We’re relying on thoughtful comments from the community to help expectant parents narrow down their name decisions. Thank you in advance for sharing your insight!
My husband Ryan and I discovered a pattern with our family’s names after baby #2. We all have four-letter, two-syllable names. Maybe we’re slow but we didn’t notice until we were discussing Theo or Theodore for our third child. My best friend was the one who pointed out why it had to be Theo!
Hannah was our runner-up name for Nora. When our fourth was a girl, we changed the spelling to Hana so it fit.
Our kids’ full names are: Nora Kate, Liam James, Theo Gregory, and Hana Marie.
Now we are expecting our fifth and probably last baby. (Though we said that with Hana, too, so never say never!)
We want another four-letter, two-syllable name.
Repeating initials are out, so no C, H, L, N, R, or T.
Some names that we like don’t work because they rhyme/almost rhyme: Anna and Hana, Leah and Liam (initials anyway), Thea and Theo, Lara and Cara, Maya and Ryan.
For boys, we like Owen, but our neighbors have a baby Owen. My husbands says it’s fine, but I don’t want to be accused of name stealing.
This baby’s middle name will probably be either Joy for a girl and Andrew for a boy.
Please read on for my response and leave your thoughtful suggestions in the comments.
Congratulations on baby five!
Let’s start with a truth of naming in bigger families: something has to give.
You can avoid repeating an initial. You can probably find another two-syllable, four-letter name.
But ruling out every name that belongs to another child you know? That’s gonna make this difficult. Like, instead of PhD-level difficult, we’re talking Nobel Prize-winning levels of complexity.
Which is a long way of saying that, if this baby is a boy, I think his name should be Owen Andrew.
IT’S NOT NAME STEALING BECAUSE …
Let me add this: it’s lovely to be thoughtful and considerate about repeating names.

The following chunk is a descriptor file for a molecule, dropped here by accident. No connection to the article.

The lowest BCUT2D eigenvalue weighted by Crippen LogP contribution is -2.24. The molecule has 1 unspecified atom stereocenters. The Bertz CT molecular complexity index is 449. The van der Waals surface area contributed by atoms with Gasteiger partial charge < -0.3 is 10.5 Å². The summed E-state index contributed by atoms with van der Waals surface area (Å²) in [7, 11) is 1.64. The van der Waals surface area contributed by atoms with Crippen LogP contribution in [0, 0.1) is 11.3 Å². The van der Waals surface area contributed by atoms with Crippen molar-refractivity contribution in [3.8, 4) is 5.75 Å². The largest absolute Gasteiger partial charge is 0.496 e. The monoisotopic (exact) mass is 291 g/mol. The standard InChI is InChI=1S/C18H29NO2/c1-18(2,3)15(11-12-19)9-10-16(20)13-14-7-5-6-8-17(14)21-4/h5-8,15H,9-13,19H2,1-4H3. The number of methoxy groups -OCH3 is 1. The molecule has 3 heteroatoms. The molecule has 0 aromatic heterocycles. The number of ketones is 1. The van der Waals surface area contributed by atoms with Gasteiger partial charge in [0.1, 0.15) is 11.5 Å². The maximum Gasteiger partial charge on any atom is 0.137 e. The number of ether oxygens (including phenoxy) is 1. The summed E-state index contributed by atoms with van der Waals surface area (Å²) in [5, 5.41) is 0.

After all, every parent knows how frustrating it can be to realize that The Name we spent nine months crafting is now at the top of every popularity list. Or worse, it’s still not that common, but a dear friend just gave the name to her new baby.
But here’s why I think Owen works for your family:
- You’ve described Owen’s parents’ as your neighbors. Not your BFFs. Do you make plans together? Or is this more of a run-into-each-other-at-the-playground level relationship? It sounds like they’re a perfectly nice family who happens to live nearby. But they’re not, say, candidates to serve as your baby’s godparents.
- Assuming I’m right about your relationship, it seems likely that one or both of you will move in the future. Maybe not for a few years. But by the time their Owen or your Owen is in high school? Odds are that something will change.
- Lastly, Owen is a well-established Top 100 name. It’s reasonable for such names to repeat, even among neighbors.
But even if you’re closer than I’m imagining, or less likely to move than I think, well … this is your fifth child. Avoiding all duplicates would be tough, even if you didn’t have specific rules for choosing a name.
I’ll suggest Alex, Ezra, and Milo for additional possibilities.
But I can imagine the following scenario: you name your son Ezra to avoid duplicating a name. Owen’s family moves away. Your new neighbors move in, and their son? He’s named Ezra, too.
A SISTER FOR NORA, LIAM, THEO, and HANA
We clearly need to do some work to find a sister name for Nora, Liam, Theo, and Hana. Would you consider …
Strictly speaking, it’s a Slavic/Scandi form of Anna. I don’t think that’s obvious in American English. Instead, Anya sounds like a just slightly different name, with a similar old world quality to Nora and Hana.
The Garden of Eden is, well, ancient. But it’s only been used a given name in recent generations, which gives it a mix of Old Testament backstory with modern sound.
I’m guessing you may have considered Emma at some point. In any case, it’s very popular … but I only know two. (And they don’t know each other.) It’s a strong, classic name for a daughter, and sounds great with Nora and Hana.
Or maybe you’d rather try something a little more daring? Literary Esme has a long history of sparing use, a great meaning – beloved – and is just familiar enough to be wearable.
A fast-rising favorite, Isla offers four letters, two syllables, and an all-new initial to consider.
Maya is a little close to Ryan. Would you consider Mila instead?
A gemstone name that’s gently old-fashioned.
Like Nora and Hana, Vera is brief and complete. It also offers two appealing meanings: faith and truth.
Overall, my favorite is probably Vera.
Nora, Liam, Theo, Hana, and Vera.
But I wonder if Mila might be more your style?